A recent report from the International Energy Agency (IEA) suggests that both technologies can be more environmentally friendly than the former.
According to the IEA, the world could see an increase in carbon emissions by 20% over current levels if all the world’s plants were powered by natural gas, and by 40% if all energy came from wind and solar.
The IEA report has generated a lot of buzz, with many experts pointing out the benefits of both technologies.
“With wind and photovoltaic energy, the price of energy is going down dramatically, and with natural gas and hydrogen, the cost of energy will be rising significantly,” said IEA director general, Fatih Birol.
But for many people, the main reason to choose a gas-powered power plant is because it emits fewer pollutants, such as sulphur dioxide and nitrogen oxides.
Some environmentalists, however, are sceptical of the findings, pointing to the findings that show the environmental impact of both types of power plants is similar.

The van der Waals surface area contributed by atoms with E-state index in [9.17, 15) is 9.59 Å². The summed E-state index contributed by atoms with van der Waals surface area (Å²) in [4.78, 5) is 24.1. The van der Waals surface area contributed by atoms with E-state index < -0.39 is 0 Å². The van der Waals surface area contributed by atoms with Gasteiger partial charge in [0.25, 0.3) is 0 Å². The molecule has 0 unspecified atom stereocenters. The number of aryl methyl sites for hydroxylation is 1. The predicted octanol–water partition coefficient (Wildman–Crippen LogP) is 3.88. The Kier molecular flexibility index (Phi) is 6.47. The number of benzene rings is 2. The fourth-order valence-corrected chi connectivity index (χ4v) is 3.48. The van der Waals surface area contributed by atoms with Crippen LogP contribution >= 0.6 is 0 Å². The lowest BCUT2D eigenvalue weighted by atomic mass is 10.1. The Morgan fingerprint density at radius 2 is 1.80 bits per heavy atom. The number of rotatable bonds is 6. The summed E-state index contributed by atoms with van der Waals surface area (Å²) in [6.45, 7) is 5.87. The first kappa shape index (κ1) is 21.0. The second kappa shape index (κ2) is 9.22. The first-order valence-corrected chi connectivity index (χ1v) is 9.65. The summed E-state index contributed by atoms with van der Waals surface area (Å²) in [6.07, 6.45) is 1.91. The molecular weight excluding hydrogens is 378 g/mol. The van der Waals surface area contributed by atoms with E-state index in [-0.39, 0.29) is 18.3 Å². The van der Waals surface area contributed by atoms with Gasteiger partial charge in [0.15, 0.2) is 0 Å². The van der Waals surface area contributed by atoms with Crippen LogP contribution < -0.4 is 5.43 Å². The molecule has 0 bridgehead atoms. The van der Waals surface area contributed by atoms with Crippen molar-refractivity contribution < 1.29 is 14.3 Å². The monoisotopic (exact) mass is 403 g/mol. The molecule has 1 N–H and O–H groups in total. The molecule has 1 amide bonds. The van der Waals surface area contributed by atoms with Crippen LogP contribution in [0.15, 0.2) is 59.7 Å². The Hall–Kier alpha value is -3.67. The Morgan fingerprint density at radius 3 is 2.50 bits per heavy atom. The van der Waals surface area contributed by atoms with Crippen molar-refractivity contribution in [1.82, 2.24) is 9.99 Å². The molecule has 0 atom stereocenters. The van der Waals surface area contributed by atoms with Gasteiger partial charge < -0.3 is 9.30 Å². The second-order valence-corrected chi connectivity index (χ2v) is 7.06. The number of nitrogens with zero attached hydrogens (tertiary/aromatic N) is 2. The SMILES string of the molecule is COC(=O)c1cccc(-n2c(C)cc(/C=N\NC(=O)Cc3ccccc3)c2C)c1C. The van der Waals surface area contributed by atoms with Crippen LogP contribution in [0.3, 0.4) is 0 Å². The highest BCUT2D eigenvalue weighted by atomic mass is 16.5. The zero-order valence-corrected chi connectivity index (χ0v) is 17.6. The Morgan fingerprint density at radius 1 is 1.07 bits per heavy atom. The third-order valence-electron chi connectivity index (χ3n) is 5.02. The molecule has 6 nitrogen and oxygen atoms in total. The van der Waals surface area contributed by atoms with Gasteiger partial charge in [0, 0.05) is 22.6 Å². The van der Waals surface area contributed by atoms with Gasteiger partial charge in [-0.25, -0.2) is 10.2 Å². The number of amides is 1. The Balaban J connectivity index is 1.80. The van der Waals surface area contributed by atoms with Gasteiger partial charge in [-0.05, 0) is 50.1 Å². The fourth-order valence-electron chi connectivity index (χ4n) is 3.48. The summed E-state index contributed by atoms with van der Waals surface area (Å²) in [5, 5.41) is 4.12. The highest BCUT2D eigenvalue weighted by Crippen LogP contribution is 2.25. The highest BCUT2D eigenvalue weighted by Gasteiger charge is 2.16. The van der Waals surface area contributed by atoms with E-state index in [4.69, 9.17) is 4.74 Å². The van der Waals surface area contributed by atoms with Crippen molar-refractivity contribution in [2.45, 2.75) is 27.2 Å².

They argue that gas-fired power plants emit fewer pollutants than solar and wind power plants.
Critics also point out that carbon emissions from gas plants are significantly lower than those from nuclear power plants, and that the use of natural gas in electricity generation is also less polluting.
A number of experts, including former Energy Secretary, Lawrence Summers, have also weighed in on the issue.
Many energy experts believe that the current trend of developing renewable energy and switching to more environmentally-friendly forms of energy has a lot to do with the growing popularity of gas and diesel-powered generators.
Despite these positive trends, some experts, such, former energy minister, Peter Garrett, believe the technology is likely to remain the dominant technology in the energy sector.
Mr Garrett told ABC Radio on Wednesday that while he was personally not keen on the IAE report, he was not surprised.
He said it was likely that, in the long run, it would be the gas that dominates.